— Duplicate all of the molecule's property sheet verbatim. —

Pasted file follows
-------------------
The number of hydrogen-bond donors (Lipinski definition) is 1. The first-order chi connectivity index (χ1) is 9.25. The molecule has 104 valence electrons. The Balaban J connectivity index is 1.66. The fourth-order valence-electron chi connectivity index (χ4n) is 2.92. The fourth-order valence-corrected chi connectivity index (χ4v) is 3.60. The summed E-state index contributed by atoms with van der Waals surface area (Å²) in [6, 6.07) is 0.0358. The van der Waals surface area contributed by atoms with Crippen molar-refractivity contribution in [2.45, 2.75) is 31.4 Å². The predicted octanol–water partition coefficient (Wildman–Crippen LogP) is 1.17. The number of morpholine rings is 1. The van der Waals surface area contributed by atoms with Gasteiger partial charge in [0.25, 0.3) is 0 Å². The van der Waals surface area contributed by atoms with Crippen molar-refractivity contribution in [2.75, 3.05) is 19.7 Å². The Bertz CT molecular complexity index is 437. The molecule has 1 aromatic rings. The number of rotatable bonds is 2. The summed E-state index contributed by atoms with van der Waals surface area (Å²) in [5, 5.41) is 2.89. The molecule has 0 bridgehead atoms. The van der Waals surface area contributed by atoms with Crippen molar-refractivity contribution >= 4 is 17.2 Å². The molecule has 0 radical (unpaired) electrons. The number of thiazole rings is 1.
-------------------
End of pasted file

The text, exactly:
The number of hydrogen-bond donors (Lipinski definition) is 1. The first-order chi connectivity index (χ1) is 9.25. The molecule has 104 valence electrons. The Balaban J connectivity index is 1.66. The fourth-order valence-electron chi connectivity index (χ4n) is 2.92. The fourth-order valence-corrected chi connectivity index (χ4v) is 3.60. The summed E-state index contributed by atoms with van der Waals surface area (Å²) in [6, 6.07) is 0.0358. The van der Waals surface area contributed by atoms with Crippen molar-refractivity contribution in [2.45, 2.75) is 31.4 Å². The predicted octanol–water partition coefficient (Wildman–Crippen LogP) is 1.17. The number of morpholine rings is 1. The van der Waals surface area contributed by atoms with Gasteiger partial charge in [0.25, 0.3) is 0 Å². The van der Waals surface area contributed by atoms with Crippen molar-refractivity contribution in [2.75, 3.05) is 19.7 Å². The Bertz CT molecular complexity index is 437. The molecule has 1 aromatic rings. The number of rotatable bonds is 2. The summed E-state index contributed by atoms with van der Waals surface area (Å²) in [5, 5.41) is 2.89. The molecule has 0 bridgehead atoms. The van der Waals surface area contributed by atoms with Crippen molar-refractivity contribution >= 4 is 17.2 Å². The molecule has 0 radical (unpaired) electrons. The number of thiazole rings is 1.